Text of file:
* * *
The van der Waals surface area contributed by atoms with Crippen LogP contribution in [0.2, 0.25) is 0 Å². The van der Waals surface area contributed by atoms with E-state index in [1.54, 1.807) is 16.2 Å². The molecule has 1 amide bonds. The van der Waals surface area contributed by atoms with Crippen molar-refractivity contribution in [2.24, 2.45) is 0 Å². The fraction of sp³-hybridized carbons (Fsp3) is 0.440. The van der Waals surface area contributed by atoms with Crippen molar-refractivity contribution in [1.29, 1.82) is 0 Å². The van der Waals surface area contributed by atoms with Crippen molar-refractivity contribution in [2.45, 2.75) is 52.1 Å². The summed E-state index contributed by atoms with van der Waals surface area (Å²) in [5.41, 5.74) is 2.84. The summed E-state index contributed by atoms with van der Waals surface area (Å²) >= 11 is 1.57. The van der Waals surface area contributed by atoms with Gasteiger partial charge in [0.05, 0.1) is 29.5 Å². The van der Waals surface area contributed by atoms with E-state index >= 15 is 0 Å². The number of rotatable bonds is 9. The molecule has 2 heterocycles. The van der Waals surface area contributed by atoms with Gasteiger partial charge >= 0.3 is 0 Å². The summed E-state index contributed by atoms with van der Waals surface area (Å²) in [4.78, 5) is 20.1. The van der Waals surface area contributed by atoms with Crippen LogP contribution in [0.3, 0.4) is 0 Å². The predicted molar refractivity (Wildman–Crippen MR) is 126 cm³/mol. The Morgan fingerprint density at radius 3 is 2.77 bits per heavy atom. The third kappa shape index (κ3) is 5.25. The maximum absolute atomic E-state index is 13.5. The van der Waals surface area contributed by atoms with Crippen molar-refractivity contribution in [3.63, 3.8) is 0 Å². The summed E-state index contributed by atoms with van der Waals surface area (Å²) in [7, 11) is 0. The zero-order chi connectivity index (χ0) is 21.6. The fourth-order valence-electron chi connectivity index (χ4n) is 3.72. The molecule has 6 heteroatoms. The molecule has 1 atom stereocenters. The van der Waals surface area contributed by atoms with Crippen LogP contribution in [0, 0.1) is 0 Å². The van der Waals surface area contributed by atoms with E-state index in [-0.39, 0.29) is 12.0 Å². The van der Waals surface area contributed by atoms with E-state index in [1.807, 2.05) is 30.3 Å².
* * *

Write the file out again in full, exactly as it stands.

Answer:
The van der Waals surface area contributed by atoms with Crippen LogP contribution in [0.2, 0.25) is 0 Å². The van der Waals surface area contributed by atoms with E-state index in [1.54, 1.807) is 16.2 Å². The molecule has 1 amide bonds. The van der Waals surface area contributed by atoms with Crippen molar-refractivity contribution in [2.24, 2.45) is 0 Å². The fraction of sp³-hybridized carbons (Fsp3) is 0.440. The van der Waals surface area contributed by atoms with Crippen molar-refractivity contribution in [1.29, 1.82) is 0 Å². The van der Waals surface area contributed by atoms with Crippen molar-refractivity contribution in [2.45, 2.75) is 52.1 Å². The summed E-state index contributed by atoms with van der Waals surface area (Å²) in [5.41, 5.74) is 2.84. The summed E-state index contributed by atoms with van der Waals surface area (Å²) >= 11 is 1.57. The van der Waals surface area contributed by atoms with Gasteiger partial charge in [0.05, 0.1) is 29.5 Å². The van der Waals surface area contributed by atoms with E-state index >= 15 is 0 Å². The number of rotatable bonds is 9. The molecule has 2 heterocycles. The van der Waals surface area contributed by atoms with Gasteiger partial charge >= 0.3 is 0 Å². The summed E-state index contributed by atoms with van der Waals surface area (Å²) in [4.78, 5) is 20.1. The van der Waals surface area contributed by atoms with Crippen LogP contribution in [0.3, 0.4) is 0 Å². The predicted molar refractivity (Wildman–Crippen MR) is 126 cm³/mol. The Morgan fingerprint density at radius 3 is 2.77 bits per heavy atom. The third kappa shape index (κ3) is 5.25. The maximum absolute atomic E-state index is 13.5. The van der Waals surface area contributed by atoms with Crippen molar-refractivity contribution in [3.63, 3.8) is 0 Å². The summed E-state index contributed by atoms with van der Waals surface area (Å²) in [7, 11) is 0. The zero-order chi connectivity index (χ0) is 21.6. The fourth-order valence-electron chi connectivity index (χ4n) is 3.72. The molecule has 6 heteroatoms. The molecule has 1 atom stereocenters. The van der Waals surface area contributed by atoms with Crippen LogP contribution in [0, 0.1) is 0 Å². The van der Waals surface area contributed by atoms with E-state index in [-0.39, 0.29) is 12.0 Å². The van der Waals surface area contributed by atoms with E-state index in [1.807, 2.05) is 30.3 Å².